guest post by: LuAnn O.
While everything I do ties back to acceptance, I struggled a little with the word at first. What does acceptance mean? Is it a belief or an act? How does it tie to core emotion? How do you know if you are genuinely accepting? As a therapist I have come to learn that our true beliefs are manifest in our behavior. I like to believe I am accepting of myself and others, but on occassion (or rather often) my actions show the contrary. I’m not sure we ever master acceptance. It is an ongoing process and something we have to think about every day.
Let's start with two realities: 1) Like love, acceptance is a verb. 2) We can only accept others as much as we accept ourselves. If you think you are hard on yourself, but favorable and forgiving of others, it probably isn’t true.
I’d like to bring us all around to the idea that acceptance is a act. In our efforts to become more accepting, we must first be self-aware. The truth is, there are parts of all of us that are unknown to ourselves. These blind spots aren’t anything to be ashamed of, just something to start looking at because they can cause behaviors that don’t quite make sense. In order to truly understand how we feel and what we believe about others, ourselves, and our circumstances, we have to take a look at what comes out of us. I like to call these human tendencies. Whatever you want to call them, looking at our actions is the only reliable way to assess our core beliefs.
So, what do we do when we don't accept our circumstances, or ourselves? How do we act when we feel we fall short or are not quite enough? We:
- Control: we try to control whatever we can.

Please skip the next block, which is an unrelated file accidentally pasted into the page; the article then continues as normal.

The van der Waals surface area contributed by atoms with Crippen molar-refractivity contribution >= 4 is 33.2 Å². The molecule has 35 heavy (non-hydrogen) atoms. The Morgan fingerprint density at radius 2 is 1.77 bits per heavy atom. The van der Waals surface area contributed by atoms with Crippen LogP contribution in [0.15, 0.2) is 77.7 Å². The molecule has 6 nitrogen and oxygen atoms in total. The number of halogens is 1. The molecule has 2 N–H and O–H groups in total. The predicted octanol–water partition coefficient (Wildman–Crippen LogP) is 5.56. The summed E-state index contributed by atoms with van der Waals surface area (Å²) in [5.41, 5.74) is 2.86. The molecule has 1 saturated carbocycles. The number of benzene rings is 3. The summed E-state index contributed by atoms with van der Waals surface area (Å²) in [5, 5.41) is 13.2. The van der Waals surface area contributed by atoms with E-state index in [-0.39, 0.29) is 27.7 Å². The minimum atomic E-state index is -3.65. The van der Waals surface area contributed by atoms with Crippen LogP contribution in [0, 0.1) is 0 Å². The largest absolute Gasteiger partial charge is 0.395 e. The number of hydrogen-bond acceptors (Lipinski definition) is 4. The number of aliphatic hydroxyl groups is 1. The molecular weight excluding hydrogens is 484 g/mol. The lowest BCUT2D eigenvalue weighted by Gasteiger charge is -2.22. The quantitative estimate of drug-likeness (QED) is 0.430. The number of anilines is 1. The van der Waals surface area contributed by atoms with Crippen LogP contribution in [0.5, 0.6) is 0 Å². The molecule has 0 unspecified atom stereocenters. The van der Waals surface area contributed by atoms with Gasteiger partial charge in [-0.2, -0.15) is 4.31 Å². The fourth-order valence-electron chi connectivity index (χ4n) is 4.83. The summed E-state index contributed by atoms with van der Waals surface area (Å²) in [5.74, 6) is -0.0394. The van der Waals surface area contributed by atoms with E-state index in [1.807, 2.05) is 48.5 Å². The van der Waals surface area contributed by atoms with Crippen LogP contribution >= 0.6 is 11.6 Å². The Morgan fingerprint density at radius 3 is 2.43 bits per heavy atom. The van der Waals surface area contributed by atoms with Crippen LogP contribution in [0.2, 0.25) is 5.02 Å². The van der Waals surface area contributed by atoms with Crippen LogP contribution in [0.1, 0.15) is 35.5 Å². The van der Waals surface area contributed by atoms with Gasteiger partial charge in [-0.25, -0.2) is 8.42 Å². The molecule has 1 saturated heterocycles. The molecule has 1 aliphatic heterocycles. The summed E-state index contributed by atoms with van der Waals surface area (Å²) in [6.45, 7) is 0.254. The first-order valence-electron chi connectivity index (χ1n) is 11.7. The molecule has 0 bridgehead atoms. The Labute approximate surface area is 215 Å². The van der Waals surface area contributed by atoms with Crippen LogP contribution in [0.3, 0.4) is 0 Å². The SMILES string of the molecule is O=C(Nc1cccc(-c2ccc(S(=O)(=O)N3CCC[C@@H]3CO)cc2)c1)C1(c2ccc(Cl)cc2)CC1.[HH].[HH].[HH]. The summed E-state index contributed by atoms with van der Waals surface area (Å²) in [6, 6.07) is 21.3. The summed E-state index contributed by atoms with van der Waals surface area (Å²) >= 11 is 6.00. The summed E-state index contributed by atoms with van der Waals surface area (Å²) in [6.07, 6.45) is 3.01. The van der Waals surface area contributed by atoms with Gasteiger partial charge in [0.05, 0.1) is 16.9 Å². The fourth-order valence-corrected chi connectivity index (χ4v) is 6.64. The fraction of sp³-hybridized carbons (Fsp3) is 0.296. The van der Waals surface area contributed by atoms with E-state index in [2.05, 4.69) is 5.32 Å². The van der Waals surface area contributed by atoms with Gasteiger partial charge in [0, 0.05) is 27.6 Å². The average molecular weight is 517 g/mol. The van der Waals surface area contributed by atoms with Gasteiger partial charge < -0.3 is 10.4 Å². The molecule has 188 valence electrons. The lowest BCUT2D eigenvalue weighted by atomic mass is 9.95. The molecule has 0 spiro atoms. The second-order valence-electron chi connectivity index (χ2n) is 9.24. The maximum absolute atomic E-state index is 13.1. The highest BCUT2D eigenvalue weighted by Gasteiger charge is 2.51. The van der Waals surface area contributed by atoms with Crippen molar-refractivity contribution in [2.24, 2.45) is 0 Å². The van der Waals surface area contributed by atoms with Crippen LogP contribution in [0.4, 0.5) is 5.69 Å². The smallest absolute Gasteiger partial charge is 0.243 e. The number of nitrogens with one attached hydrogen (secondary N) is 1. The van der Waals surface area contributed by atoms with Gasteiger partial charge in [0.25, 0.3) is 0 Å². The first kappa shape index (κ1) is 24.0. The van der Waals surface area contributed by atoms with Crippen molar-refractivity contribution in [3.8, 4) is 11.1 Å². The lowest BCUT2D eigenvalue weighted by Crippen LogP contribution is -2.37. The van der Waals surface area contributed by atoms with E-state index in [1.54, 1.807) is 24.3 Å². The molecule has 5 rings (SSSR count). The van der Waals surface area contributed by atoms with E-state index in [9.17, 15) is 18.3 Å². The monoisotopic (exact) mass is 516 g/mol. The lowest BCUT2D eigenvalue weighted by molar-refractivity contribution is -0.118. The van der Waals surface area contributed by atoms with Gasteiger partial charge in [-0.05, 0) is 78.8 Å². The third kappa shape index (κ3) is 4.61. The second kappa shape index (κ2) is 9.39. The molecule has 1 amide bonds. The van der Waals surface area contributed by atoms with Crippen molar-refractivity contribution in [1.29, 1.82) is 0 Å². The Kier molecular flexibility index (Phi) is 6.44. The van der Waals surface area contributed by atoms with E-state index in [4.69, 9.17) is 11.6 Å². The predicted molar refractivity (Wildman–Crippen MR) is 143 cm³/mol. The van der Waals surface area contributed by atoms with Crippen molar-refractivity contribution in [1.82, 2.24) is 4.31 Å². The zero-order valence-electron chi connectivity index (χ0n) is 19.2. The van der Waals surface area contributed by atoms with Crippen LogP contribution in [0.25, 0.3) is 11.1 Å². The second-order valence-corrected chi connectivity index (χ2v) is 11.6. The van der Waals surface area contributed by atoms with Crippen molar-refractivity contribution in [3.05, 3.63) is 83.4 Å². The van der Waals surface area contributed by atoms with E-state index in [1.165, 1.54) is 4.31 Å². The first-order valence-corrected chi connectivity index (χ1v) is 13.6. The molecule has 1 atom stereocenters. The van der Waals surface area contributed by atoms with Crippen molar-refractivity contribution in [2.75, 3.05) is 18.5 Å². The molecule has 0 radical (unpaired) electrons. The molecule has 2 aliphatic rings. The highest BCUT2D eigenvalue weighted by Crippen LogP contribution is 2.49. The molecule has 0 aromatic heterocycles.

- Criticize: we criticize others, our spouse, our neighbors, our friends, and ourselves.
- Try to be perfect.
- Numb out.
- Feel guilty.
- Get crazy busy in hopes of getting into acceptable standing with ourselves...just one more thing, one more project, one more act of service.
- Some of us get anxious.
- Some of us get rigid (ugh, I didn't want to say that --it's too real to me).
On the flip side, what are the acts of acceptance?
- Calm: instead of anxious, guilty or crazy busy.
- Compassion: instead of criticism.
- Service: instead of selfishness.
- Forgiveness: instead of criticism.
- Perseverance: instead of perfection.
- Risk: instead of avoiding.
- Authenticity: instead of fitting in.
- We can rest.
- We can relax.
- We can be enough. Right. Now.
I hope these ideas can help you to assess how accepting you are today and give you the chance to take an honest look. For more on learning how to apply this, look for a follow-up post on my blog. As a relationship therapist, I, of course, hope that you’ll take this one step further and assess how your tendencies impact your closest relationships. By doing so, you can create a kinder space to bond with those you love.
But the bottom line is, regardless of the results of your self-assessment, don’t be too hard on yourself. Do remember, you are where you need to be today, and you are worthy of acceptance.
Hold Me Tight by Sue Johnson
LuAnn is a mom by day and therapist by night. She runs a little private practice in Falls Church, VA where she provides counseling and workshops to help people find a little more closeness with the ones they love the most.